Fanny Price, the heroine of Mansfield Park (1814), often gets shunted to the side in discussions of Austen’s heroines; she doesn’t possess Lizzie Bennet’s wit, Anne Eliot’s self-command, or Emma Woodhouse’s charm. She cowers in the presence of her uncle, Sir Thomas Bertram, is practically her aunt Norris’s personal servant, and doesn’t even voice any objection when Mrs. Norris insists that Fanny doesn’t need the luxury of a fire in her room because she must remember her place. Yet when she truly thinks herself in the right, Fanny possesses just enough self-confidence to stand her ground, even if she’s shaking in her shoes as she does so. Consider the moment when she stands up to her uncle when he insists that she accept Henry Crawford’s marriage proposal. Lucky for her that she refuses, since Henry later runs off with Mariah Bertram not long after her marriage to Mr. Rushworth, plunging the family into scandal. Close call, Fanny. Timid she might be, but Fanny Price still reminds us to stand firm in our convictions and protect our interests.

5. Learn when to hold your tongue.

Yes, we’re looking at you, Mr. Collins. Nobody likes a windbag. His excessively eloquent speeches in Pride and Prejudice do little more than fill already stuffy ball rooms with more hot air. Likewise, Miss Bates, Jane Fairfax’s maiden aunt in Emma, prattles away to the amusement (but more often irritation) of her neighbors. The danger of mindless chatter is, of course, saying too much, as when Mrs. Bennet speaks so loudly and presumptuously about Jane’s possible marriage to Mr. Bingley that she unwittingly harms all of her daughters’ chances of marrying with her uncouth manners. There is a time to speak and a time to be silent, and learning the difference between the two is a social survival skill worth cultivating.

6. Keep your head in a crisis.

Anne Eliot knows all about this one; anyone who has read Persuasion (1818) will recall Louisa Musgrove’s ill-fated leap from the cob so that captain Wentworth can catch her in his arms, only to wind up with a nasty head injury. While everyone else flails in panic, fearing Louisa is dead, only Anne has the sense to remain calm and give directions about carrying her to the nearest inn and fetching a doctor. While being the only one in the group to keep your wits about you means that everyone is apt to rely too heavily on your judgement, you at least have the satisfaction of knowing that when cooler heads prevail, you can solve problems more easily.

7. Never underestimate the power of a well-written love letter.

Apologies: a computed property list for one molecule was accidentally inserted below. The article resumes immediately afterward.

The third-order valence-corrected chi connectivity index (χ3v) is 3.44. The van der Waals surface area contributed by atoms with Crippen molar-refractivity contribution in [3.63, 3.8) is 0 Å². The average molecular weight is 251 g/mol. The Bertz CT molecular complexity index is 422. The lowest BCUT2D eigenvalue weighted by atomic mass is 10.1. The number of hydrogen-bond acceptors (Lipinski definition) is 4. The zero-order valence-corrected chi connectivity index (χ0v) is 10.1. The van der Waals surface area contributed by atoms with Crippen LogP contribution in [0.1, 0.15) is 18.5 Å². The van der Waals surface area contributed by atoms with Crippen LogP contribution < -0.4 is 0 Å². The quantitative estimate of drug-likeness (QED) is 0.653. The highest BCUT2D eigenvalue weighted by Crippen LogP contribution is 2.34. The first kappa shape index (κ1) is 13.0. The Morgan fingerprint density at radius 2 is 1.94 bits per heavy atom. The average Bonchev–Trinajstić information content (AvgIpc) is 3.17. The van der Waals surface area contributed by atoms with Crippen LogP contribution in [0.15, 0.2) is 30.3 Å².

You pierce my soul. I am half agony, half hope. Tell me not that I am too late, that such precious feelings are gone forever. I offer myself to you again with a heart more your own than when you almost broke it, eight and a half years ago. Dare not say that man forgets sooner than woman, that his love has an earlier death. I have loved none but you. Unjust I may have been, weak and resentful I have been, but never inconstant.

Yes, Captain Wentworth, this one goes out to you. When Anne Eliot and Captain Wentworth reunite at the conclusion of Persuasion, more than eight years have elapsed since Anne broke off their engagement, acting on the advice of her godmother, lady Russel. If we think her unwise, we can forgive her because, after all, she was only 19; nor can we entirely blame Captain Wentworth for being, in his own words, weak and resentful. She did chuck him, after all. Fortunately for them, he swallows his pride and pours his heart and soul into a love letter with an offer that she really can’t refuse. In this age of social media, emojis, and online dating, when the love letter seems to have become a cultural artifact, it’s worth remembering the value of a few well-chosen words.

Anne Eliot and Captain Wentworth in the 2007 "Persuasion."
Anne Eliot (Sally Hawkins) and Rubert Penry-Jones (2007), image credit I TV.

8. Don’t let your emotions get the better of you.

This is basically Sense and Sensibility (1811) summarized in one concise sentence. When Marianne Dashwood discovers that Willoughby, the young man who has been paying her attention, is actually engaged to another woman with a larger inheritence, anyone with an ounce of human sensitivity can’t blame her for feeling crushed, but walking about in the rain and intentionally catching such a severe chill that it nearly kills her seems a bit extreme. No man is worth that much. There’s nothing inherently wrong with wearing your heart on your sleeve, but over-dramatization and self-martyrdom never does anyone any good. Still, once again, more sensible heads prevail in the end (we love you, Colonel Brandon, flannel waistcoats and all).

Marianne Dashwood and Colonel Brandon in the 1995 "Sense and Sensibility."
Marianne Dashwood (Kate Winslet) and Colonel Brandon (Alan Rickman), image credit Columbia Pictures.

9. Sisters before misters.